Recently I was recruited by a very small VR team to help with the writing on the game.

I was looking for any pointers, or methods, that you recommend?

Game writing is a very different beast to prose writing! Some things I’d focus on:

First, you can’t just take big chunks of prose and slap them onto a videogame and have that be an engaging experience. Players hate reading. It sucks, but it’s true. This goes double for VR, where low screen resolutions make reading things ingame pretty annoying.

So, you ask yourself: what the hell am I good for, then? The answer is that your primarily role on this game should not be to write, but to present narrative. This means you need to work closely with the rest of the team, utilizing art assets and gameplay triggers to tell story through gameplay, environmental art, and the utilization of visual storytelling. This is difficult, and you will probably find it pretty rough to adjust to. But it’s a really potent way to convey narrative, and these skills are pretty much obligatory for any narrative designer worth their salt.

This is really intimidating! And initially you’re not gonna have any idea of what actually works and what doesn’t. A lot of it is stuff you’re gonna learn through trial and error, but it’s important to inform yourself on what techniques and approaches are successfully being used by contemporary games. Here’s a reading list:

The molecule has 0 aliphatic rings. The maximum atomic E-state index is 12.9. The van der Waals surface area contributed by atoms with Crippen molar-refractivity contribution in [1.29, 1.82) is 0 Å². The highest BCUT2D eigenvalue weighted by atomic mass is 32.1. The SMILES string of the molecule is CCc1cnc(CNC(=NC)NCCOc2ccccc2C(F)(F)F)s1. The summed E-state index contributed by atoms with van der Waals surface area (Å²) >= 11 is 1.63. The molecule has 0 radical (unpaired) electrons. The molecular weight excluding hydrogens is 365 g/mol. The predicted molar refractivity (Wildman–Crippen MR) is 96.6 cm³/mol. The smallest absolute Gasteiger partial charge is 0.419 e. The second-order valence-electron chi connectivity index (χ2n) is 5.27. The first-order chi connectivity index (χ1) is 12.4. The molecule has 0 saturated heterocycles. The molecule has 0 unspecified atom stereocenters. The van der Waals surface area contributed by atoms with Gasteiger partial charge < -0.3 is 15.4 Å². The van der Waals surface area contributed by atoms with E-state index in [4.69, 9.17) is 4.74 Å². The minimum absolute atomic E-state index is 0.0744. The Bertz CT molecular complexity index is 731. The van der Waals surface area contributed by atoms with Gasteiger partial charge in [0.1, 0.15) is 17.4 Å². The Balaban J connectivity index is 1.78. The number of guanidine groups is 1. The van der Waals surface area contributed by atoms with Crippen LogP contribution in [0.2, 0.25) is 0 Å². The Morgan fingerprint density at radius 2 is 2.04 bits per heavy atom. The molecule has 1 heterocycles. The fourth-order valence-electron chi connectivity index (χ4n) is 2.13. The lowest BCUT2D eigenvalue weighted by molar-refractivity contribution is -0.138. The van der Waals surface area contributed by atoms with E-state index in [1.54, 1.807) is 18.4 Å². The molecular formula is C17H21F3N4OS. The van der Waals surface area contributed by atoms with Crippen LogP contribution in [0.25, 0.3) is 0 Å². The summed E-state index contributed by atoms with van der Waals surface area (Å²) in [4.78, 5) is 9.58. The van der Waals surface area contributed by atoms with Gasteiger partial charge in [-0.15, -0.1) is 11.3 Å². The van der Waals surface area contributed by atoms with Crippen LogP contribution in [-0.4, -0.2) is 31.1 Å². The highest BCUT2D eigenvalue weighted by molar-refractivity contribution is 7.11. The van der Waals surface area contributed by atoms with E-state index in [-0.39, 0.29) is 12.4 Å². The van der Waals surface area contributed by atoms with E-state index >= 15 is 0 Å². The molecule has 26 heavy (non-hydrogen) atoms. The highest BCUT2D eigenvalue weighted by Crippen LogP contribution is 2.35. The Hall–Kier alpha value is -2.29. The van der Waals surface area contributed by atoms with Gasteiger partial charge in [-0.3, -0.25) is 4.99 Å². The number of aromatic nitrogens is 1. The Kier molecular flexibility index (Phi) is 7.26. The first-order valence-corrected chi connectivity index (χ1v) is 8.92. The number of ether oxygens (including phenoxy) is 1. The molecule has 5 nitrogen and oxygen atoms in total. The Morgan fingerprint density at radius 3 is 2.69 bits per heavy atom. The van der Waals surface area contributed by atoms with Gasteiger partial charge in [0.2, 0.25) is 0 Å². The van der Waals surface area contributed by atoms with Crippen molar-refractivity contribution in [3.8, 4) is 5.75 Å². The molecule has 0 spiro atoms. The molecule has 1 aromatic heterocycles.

(see above)

By the way, don’t work for free. Your skills and time are worth money. Don’t let anyone tell you otherwise. (Unless everyone else is also working for free. But even then…)

Commenter 3

I’m not the guy who originally asked if he could pm you, but I had a quick question. I hope that is alright.

I just wanted to know where you got your start?

I spend a large portion of my free time writing stories. It has always been a dream of mine to be involved in making a game and I figure writing is my way in.

I got my start through unpaid work for a very popular and successful indie game that you’ve almost certainly heard of. I don’t recommend that as a path to follow – I was young, and was taken advantage of pretty badly and I have a lot of regrets/general gross feelings about it.

If I were to give my 18-year-old self advice, I would tell myself to start making small games, finishing small games, and sharing small games. I wasn’t very good at taking criticism back then, so I don’t know if I’d’ve listened to myself, but sometimes you just gotta get exploited and make big mistakes that leave you bitter for a decade.

Important bit: how the hell do you make games by yourself as a writer? Answer: look into tools like bitsy or Twine, play with them, make something little, move onto the next thing. Play other games made with those toolsets to see the possibilities of what you can achieve with them. Learn code! Then write code. Then write code to make your words do interesting things. The possibilities are endless.